African Nations Work Together for Continental Results


Vulnerable crops, uncertain water supplies, and inadequate access to cancer care are some of the issues African nations are addressing in AFRA.


The African Regional Cooperative Agreement for Research, Development and Training related to Nuclear Science and Technology (AFRA) has 39 participating countries, and its activities include the peaceful application of nuclear techniques to achieve national and regional development objectives.


"AFRA breaks the silo mentality we often have in Africa. It brings together Member States that have more or less the same challenges; challenges that we can tackle together at the regional level," says Shaukat Abdulrazak, Chair of AFRA's Programme Management Committee.


The AFRA leaders met from 31 March to 4 April 2014 to review the performance and effectiveness of on-going projects and to design new ones that will be implemented over the next two years.


The projects being implemented by the 24-year-old body relate to food and agriculture, human health, water resources management, industrial applications, radiation safety, nuclear security, and self-reliance and sustainability.


Many-sided Problems

"With the introduction of nuclear technology we add value to existing processes and industries, and solve problems that conventional techniques can't," says Edward Akaho, Chair of the AFRA High-Level Steering Committee on Human Resource Development.


"A good example is cancer, where we use nuclear technology for treatment and pain relief. In agriculture, we use nuclear techniques to create more resilient crop varieties. We also use nuclear science for water resource management. Nuclear science is able to address some of the most critical issues our countries face. So Africa must depend on the use of nuclear techniques, in addition to conventional techniques, to solve the many-sided problems of the continent," says Akaho.


The group's education initiatives are the most central. With IAEA funding, scholarships have been awarded to African scientists to study on the continent, and occasionally, abroad.


The flagship fellowship programme, a two-year Masters in Nuclear Science and Technology administered by the Ghana Atomic Energy Commission and the University of Ghana, has produced 19 graduates since it began in 2010. Some of these graduates have now been published in international journals, while others have been promoted to new positions in their home countries' radiation protection sectors.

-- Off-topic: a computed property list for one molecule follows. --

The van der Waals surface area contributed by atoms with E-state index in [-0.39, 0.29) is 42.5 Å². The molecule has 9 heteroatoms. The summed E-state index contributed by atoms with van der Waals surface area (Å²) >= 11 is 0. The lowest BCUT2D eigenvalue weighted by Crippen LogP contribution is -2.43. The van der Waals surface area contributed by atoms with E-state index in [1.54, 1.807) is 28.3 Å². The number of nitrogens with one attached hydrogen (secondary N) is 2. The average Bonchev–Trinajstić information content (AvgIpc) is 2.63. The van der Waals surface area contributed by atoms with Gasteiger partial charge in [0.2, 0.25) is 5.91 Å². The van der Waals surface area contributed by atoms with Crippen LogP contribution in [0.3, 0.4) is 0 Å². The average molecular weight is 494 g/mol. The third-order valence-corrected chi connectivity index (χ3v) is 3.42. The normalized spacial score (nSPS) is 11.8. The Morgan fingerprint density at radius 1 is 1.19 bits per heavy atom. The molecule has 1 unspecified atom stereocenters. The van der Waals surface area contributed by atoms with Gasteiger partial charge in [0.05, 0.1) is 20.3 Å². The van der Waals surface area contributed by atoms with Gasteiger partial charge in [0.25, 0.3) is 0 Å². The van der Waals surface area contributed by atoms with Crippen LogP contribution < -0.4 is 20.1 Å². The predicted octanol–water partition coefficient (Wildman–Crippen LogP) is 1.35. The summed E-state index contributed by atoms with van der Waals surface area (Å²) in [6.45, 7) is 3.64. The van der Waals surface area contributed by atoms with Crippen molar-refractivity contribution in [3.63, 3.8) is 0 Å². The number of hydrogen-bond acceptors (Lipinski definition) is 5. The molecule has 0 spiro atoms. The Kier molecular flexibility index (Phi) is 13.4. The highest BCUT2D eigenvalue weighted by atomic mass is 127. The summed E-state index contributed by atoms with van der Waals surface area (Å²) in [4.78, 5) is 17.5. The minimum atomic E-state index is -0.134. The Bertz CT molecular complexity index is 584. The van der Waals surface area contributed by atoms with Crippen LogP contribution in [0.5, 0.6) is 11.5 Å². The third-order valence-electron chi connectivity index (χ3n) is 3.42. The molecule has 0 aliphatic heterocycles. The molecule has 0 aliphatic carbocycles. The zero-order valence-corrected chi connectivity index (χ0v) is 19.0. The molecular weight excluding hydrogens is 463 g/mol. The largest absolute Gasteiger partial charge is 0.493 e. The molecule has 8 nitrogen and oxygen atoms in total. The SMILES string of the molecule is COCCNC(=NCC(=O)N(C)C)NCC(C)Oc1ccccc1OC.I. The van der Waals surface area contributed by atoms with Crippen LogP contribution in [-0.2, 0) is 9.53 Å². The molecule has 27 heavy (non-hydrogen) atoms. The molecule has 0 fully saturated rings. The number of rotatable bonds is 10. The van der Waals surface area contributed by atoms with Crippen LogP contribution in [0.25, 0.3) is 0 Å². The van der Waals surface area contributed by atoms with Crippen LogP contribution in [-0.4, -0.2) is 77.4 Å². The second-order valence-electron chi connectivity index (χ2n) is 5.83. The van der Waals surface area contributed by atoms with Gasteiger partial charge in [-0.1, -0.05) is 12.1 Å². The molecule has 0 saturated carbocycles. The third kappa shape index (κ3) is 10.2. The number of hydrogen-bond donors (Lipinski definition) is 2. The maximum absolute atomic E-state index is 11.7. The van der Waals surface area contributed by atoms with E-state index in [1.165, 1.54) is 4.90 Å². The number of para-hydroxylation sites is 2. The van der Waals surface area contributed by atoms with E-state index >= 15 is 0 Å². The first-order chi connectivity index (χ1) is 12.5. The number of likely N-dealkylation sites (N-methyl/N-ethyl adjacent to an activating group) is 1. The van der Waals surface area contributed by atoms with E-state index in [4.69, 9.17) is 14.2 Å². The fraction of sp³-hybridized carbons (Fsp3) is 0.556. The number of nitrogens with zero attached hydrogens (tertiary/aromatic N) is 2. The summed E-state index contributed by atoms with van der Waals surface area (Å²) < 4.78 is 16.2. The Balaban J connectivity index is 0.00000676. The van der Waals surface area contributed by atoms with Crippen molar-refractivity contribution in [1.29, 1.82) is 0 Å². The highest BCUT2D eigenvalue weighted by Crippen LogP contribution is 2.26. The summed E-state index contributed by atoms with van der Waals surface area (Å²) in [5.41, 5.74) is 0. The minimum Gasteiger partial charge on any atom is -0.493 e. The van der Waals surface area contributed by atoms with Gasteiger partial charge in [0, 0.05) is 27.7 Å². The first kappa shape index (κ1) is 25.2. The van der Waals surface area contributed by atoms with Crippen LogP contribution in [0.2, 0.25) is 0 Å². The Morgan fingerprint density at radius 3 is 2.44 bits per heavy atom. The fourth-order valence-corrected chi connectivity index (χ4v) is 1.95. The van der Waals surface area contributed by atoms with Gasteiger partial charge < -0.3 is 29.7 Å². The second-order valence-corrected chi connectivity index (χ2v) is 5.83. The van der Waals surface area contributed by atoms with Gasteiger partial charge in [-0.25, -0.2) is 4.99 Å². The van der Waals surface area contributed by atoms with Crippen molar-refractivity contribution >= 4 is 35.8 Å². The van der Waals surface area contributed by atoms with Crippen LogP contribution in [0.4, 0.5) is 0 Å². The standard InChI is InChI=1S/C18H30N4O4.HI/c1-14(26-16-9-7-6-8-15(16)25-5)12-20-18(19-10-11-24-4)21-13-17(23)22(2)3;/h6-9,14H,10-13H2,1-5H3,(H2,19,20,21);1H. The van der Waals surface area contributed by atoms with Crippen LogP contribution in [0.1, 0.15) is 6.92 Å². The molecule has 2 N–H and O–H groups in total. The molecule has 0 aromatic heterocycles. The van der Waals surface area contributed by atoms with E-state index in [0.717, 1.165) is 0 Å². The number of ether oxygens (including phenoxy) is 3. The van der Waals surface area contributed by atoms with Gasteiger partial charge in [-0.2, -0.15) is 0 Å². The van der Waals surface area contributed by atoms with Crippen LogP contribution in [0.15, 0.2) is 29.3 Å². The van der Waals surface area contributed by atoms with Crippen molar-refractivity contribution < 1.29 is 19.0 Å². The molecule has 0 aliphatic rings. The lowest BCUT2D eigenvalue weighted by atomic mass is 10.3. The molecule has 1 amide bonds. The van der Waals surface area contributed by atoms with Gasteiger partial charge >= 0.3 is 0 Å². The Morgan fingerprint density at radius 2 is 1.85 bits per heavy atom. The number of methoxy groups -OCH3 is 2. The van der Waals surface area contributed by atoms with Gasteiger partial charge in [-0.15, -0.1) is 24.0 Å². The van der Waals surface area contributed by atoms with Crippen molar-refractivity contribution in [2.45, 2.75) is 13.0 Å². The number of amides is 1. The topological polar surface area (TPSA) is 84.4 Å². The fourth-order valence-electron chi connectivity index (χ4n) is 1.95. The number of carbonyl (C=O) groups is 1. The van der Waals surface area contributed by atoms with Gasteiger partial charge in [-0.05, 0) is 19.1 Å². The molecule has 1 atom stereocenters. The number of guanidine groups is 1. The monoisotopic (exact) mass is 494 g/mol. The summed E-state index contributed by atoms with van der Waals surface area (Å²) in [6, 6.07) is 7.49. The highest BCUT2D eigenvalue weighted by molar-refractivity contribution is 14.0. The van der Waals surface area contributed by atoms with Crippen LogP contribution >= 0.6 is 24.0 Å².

"So as we continue to produce students, we will be able to establish effective radiation protection infrastructure across the continent, we'll have more people available to teach, and more scientists undertaking research and development in nuclear science," says Akaho, who is also Professor Emeritus of Nuclear Engineering at the University of Ghana's School of Nuclear and Allied Sciences.


Fellows from the AFRA programme also go to centres in Morocco and Algeria to be trained in radiation protection. So far there have been more than 80 graduates from that programme.


"The cooperation AFRA fosters between otherwise isolated countries plays a pivotal role in ensuring that we can work together as a family to address common challenges and improve the socio-economic development of the continent," says Abdulrazak, who is also Chief Executive of Kenya's National Commission for Science, Technology and Innovation.


Director General of Tanzania's Atomic Energy Commission, and current AFRA Chair, Iddi S. N. Mkilaha, says that as the group aims to "enhance the benefit of nuclear science in Africa, much will depend on Africans themselves. For this reason, we are focusing on collaboration between countries and institutions so that the available resources - that often sit idle because there aren't enough people in one location to utilize them properly - can be shared, used effectively, and turn a monetary or educational profit."



Source: IAEA